Extending Google Docs

Google Apps Script allows you to programmatically create and modify Google Docs, as well as customize the user interface with new menus, dialog boxes, and sidebars.

The basics

Apps Script can interact with Google Docs in two broad ways: any script can create or modify a document if the script's user has appropriate permissions for the document, and a script can also be bound to a document, which gives the script special abilities to alter the user interface or respond when the document is opened. To create a container-bound script from within Google Docs, click Extensions > Apps Script.

In either case, it's simple to interact with a Google Doc through Apps Script's Document Service, as the following example demonstrates.

function createDoc() {
  var doc = DocumentApp.create('Sample Document');
  var body = doc.getBody();
  var rowsData = [['Plants', 'Animals'], ['Ficus', 'Goat'], ['Basil', 'Cat'], ['Moss', 'Frog']];
  body.insertParagraph(0, doc.getName())
  table = body.appendTable(rowsData);

The script above creates a new document in the user's Google Drive, then inserts a paragraph that contains the same text as the document's name, styles that paragraph as a heading, and appends a table based on the values in a two-dimensional array. The script could just as easily make these changes to an existing document by replacing the call to DocumentApp.create() with DocumentApp.openById() or openByUrl(). For scripts created inside a document (container-bound), use DocumentApp.getActiveDocument().

Structure of a document

From Apps Script's perspective, a Google Doc is structured much like an HTML document—that is, a Google Doc is composed of elements (like a Paragraph or Table) that often contain other elements. Most scripts that modify a Google Doc begin with a call to getBody(), because the Body is a master element that contains all other elements except for the HeaderSection, FooterSection, and any Footnotes.

However, there are rules about which types of elements can contain other types. Furthermore, the Document Service in Apps Script can only insert certain types of elements. The tree below shows which elements can be contained by a certain type of element.

Elements shown in bold can be inserted; non-bold elements can only be manipulated in place.

Replacing text

Apps Script is often used to replace text in Google Docs. Let's say you have a spreadsheet full of client information and you want to generate a personalized Google Docs for each client. (This type of operation is often called a mail merge.)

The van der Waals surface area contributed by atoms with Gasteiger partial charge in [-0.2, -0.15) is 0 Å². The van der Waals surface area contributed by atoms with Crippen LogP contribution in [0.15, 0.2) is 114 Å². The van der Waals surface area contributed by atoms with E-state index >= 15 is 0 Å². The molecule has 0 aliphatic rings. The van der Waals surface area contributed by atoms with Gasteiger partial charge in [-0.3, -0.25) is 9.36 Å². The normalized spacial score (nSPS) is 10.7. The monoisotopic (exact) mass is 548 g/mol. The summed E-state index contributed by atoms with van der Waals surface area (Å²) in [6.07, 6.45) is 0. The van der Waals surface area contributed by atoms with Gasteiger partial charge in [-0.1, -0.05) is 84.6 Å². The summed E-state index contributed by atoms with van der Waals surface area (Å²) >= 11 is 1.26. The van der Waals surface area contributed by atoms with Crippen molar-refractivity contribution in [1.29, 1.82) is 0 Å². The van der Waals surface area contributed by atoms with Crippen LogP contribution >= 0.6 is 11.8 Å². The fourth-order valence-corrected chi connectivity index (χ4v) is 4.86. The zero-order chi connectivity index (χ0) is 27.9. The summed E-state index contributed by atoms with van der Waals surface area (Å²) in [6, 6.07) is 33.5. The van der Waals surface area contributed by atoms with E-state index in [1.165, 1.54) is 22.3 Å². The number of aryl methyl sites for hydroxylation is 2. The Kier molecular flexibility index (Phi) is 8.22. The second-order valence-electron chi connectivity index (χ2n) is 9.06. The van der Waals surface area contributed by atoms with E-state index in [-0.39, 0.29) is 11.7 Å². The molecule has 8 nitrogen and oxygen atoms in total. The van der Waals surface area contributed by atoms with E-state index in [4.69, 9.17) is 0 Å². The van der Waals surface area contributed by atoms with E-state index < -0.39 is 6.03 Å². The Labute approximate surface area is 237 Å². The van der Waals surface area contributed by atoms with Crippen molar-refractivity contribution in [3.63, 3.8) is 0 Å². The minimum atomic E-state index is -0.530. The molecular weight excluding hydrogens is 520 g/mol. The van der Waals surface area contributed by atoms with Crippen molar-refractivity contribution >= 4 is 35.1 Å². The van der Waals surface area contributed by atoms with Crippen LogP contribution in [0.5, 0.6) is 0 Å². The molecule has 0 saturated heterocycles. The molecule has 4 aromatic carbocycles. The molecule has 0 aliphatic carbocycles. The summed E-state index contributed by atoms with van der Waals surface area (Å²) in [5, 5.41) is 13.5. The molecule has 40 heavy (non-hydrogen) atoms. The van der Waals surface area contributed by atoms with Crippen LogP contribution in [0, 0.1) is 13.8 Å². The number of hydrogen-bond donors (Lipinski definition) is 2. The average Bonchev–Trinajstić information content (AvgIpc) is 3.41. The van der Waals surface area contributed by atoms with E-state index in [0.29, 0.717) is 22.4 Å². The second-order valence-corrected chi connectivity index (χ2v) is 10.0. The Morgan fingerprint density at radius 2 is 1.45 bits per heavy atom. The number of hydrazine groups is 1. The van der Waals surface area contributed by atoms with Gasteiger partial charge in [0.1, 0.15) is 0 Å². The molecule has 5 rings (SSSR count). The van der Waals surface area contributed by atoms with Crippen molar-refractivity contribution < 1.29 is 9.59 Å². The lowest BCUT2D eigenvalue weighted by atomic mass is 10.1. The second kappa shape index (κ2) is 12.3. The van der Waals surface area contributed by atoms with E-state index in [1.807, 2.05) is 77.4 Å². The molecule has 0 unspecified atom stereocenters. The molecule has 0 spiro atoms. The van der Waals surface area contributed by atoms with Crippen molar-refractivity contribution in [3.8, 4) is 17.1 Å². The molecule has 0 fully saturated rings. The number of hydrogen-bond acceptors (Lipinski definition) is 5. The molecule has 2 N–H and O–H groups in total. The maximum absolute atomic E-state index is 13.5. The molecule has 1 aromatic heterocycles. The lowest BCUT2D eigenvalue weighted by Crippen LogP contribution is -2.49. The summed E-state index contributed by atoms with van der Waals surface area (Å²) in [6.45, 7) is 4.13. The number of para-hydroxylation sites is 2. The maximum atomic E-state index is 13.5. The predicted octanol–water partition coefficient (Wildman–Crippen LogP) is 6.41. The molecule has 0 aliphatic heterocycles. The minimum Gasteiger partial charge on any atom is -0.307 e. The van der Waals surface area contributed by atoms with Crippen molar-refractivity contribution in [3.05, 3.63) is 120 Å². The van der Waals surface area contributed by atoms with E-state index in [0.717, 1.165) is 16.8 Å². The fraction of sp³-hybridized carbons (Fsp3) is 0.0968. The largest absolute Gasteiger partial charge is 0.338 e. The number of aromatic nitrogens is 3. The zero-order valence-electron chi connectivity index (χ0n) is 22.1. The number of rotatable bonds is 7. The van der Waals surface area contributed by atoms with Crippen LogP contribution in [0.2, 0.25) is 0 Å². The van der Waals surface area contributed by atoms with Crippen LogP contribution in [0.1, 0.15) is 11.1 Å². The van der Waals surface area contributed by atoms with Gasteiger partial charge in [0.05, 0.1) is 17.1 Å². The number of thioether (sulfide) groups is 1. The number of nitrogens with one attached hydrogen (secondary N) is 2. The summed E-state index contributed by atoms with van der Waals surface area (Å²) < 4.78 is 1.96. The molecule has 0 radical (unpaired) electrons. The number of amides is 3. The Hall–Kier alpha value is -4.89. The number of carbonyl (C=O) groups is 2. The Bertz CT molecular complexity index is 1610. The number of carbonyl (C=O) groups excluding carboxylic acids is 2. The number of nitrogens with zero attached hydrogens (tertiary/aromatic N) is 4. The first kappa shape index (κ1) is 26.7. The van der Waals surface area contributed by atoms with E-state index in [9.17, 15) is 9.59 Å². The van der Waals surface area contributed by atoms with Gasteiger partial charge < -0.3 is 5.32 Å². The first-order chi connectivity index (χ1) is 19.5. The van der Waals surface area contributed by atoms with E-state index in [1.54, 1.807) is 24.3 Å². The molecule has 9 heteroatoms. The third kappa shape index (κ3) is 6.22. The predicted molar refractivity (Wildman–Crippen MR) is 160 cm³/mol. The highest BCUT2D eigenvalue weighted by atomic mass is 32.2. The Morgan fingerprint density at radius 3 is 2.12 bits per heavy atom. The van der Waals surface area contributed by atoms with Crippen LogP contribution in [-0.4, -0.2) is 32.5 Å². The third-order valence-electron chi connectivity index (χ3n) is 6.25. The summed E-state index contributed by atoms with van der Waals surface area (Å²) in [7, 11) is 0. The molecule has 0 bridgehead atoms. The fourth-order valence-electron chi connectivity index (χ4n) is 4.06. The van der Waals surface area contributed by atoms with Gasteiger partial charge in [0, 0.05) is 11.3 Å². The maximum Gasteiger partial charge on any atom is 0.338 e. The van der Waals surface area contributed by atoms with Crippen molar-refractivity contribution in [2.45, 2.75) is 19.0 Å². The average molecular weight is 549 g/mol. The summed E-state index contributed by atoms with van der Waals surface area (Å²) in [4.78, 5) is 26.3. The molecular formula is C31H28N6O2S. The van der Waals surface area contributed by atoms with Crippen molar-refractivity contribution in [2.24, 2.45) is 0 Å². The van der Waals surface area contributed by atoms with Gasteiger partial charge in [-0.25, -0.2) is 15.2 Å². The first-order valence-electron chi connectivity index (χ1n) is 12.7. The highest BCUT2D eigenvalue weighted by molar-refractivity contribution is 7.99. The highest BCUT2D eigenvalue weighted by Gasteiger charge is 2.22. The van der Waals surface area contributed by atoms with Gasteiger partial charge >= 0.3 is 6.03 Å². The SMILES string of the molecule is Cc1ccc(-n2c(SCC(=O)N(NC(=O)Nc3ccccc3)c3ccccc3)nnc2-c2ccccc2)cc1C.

There are many ways to replace text, but the simplest is the replaceText() method shown in the example below. replaceText supports most of JavaScript's regular expression features. The first function below adds several lines of placeholder text to a Google Docs; in the real world, you would be more likely to type the placeholders into the document yourself. The second function replaces the placeholders with properties defined in the client object.

Note that both of these functions use the getActiveDocument() method, which only applies to scripts created inside a Google Doc; in a stand-alone script, use DocumentApp.create(), openById(), or openByUrl() instead.

Add some placeholders

function createPlaceholders() {
  var body = DocumentApp.getActiveDocument().getBody();
  body.appendParagraph('{city} {state} {zip}');

Replace the placeholders

function searchAndReplace() {
  var body = DocumentApp.getActiveDocument()
  var client = {
    name: 'Joe Script-Guru',
    address: '100 Script Rd',
    city: 'Scriptville',
    state: 'GA',
    zip: 94043

  body.replaceText('{name}', client.name);
  body.replaceText('{address}', client.address);
  body.replaceText('{city}', client.city);
  body.replaceText('{state}', client.state);
  body.replaceText('{zip}', client.zip);

Custom menus and user interfaces

You can customize Google Docs by adding menus, dialog boxes, and sidebars. Keep in mind, however, that a script can only interact with the UI for the current instance of an open document, and only if the script is bound to the document.

See how to add custom menus and dialogs to your Google Docs. To learn more about creating custom interfaces for a dialog or sidebar, see the guide to HTML Service. If you're planning to publish your custom interface as part of an add-on, follow the style guide for consistency with the style and layout of the Google Docs editor.

Add-ons for Google Docs

Add-ons run inside Google Docs and can be installed from the Google Docs add-on store. If you've developed a script for Google Docs and want to share it with the world, Apps Script lets you publish your script as an add-on so other users can install it from the add-on store.

To see how you can create an add-on for Google Docs, see quickstart for building Docs add-ons.


Scripts that are bound to a Google Doc can use a simple trigger to respond to the document's onOpen event, which occurs whenever a user who has edit access to the document opens it in Google Docs.

To set up the trigger, just write a function called onOpen(). For an example of this trigger, see Custom menus in Google Workspace. Although the simple trigger is useful for adding menus, it cannot use any Apps Script services that require authorization.